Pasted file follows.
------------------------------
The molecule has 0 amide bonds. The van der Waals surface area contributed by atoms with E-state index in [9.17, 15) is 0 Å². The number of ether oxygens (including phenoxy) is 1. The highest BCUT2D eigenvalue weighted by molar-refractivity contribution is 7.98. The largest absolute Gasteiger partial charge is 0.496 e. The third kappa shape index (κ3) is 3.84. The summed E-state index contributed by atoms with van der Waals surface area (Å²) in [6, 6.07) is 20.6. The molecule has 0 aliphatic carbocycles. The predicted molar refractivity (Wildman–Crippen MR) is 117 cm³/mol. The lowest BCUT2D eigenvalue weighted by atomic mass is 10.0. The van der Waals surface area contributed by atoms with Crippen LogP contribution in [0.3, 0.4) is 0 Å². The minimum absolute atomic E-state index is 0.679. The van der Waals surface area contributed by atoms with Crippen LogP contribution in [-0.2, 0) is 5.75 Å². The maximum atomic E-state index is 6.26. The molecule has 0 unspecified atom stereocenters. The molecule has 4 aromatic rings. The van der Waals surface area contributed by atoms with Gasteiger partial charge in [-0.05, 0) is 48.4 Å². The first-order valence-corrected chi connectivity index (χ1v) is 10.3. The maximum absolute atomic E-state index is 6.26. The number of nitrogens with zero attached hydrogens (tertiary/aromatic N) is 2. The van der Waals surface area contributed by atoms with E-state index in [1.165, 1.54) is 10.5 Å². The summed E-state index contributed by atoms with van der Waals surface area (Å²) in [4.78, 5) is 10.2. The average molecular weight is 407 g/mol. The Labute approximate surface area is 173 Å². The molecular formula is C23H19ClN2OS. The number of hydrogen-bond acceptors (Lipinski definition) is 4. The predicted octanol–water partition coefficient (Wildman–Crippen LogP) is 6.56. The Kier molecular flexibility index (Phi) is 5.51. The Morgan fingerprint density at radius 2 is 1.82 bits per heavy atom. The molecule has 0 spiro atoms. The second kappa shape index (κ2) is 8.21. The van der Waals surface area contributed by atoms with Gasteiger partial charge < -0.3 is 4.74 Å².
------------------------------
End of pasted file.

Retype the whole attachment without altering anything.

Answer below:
The molecule has 0 amide bonds. The van der Waals surface area contributed by atoms with E-state index in [9.17, 15) is 0 Å². The number of ether oxygens (including phenoxy) is 1. The highest BCUT2D eigenvalue weighted by molar-refractivity contribution is 7.98. The largest absolute Gasteiger partial charge is 0.496 e. The third kappa shape index (κ3) is 3.84. The summed E-state index contributed by atoms with van der Waals surface area (Å²) in [6, 6.07) is 20.6. The molecule has 0 aliphatic carbocycles. The predicted molar refractivity (Wildman–Crippen MR) is 117 cm³/mol. The lowest BCUT2D eigenvalue weighted by atomic mass is 10.0. The van der Waals surface area contributed by atoms with Crippen LogP contribution in [0.3, 0.4) is 0 Å². The minimum absolute atomic E-state index is 0.679. The van der Waals surface area contributed by atoms with Crippen LogP contribution in [-0.2, 0) is 5.75 Å². The maximum atomic E-state index is 6.26. The molecule has 0 unspecified atom stereocenters. The molecule has 4 aromatic rings. The van der Waals surface area contributed by atoms with Gasteiger partial charge in [-0.05, 0) is 48.4 Å². The first-order valence-corrected chi connectivity index (χ1v) is 10.3. The maximum absolute atomic E-state index is 6.26. The number of nitrogens with zero attached hydrogens (tertiary/aromatic N) is 2. The van der Waals surface area contributed by atoms with E-state index in [1.165, 1.54) is 10.5 Å². The summed E-state index contributed by atoms with van der Waals surface area (Å²) in [4.78, 5) is 10.2. The average molecular weight is 407 g/mol. The Labute approximate surface area is 173 Å². The molecular formula is C23H19ClN2OS. The number of hydrogen-bond acceptors (Lipinski definition) is 4. The predicted octanol–water partition coefficient (Wildman–Crippen LogP) is 6.56. The Kier molecular flexibility index (Phi) is 5.51. The Morgan fingerprint density at radius 2 is 1.82 bits per heavy atom. The molecule has 0 spiro atoms. The second kappa shape index (κ2) is 8.21. The van der Waals surface area contributed by atoms with Gasteiger partial charge < -0.3 is 4.74 Å².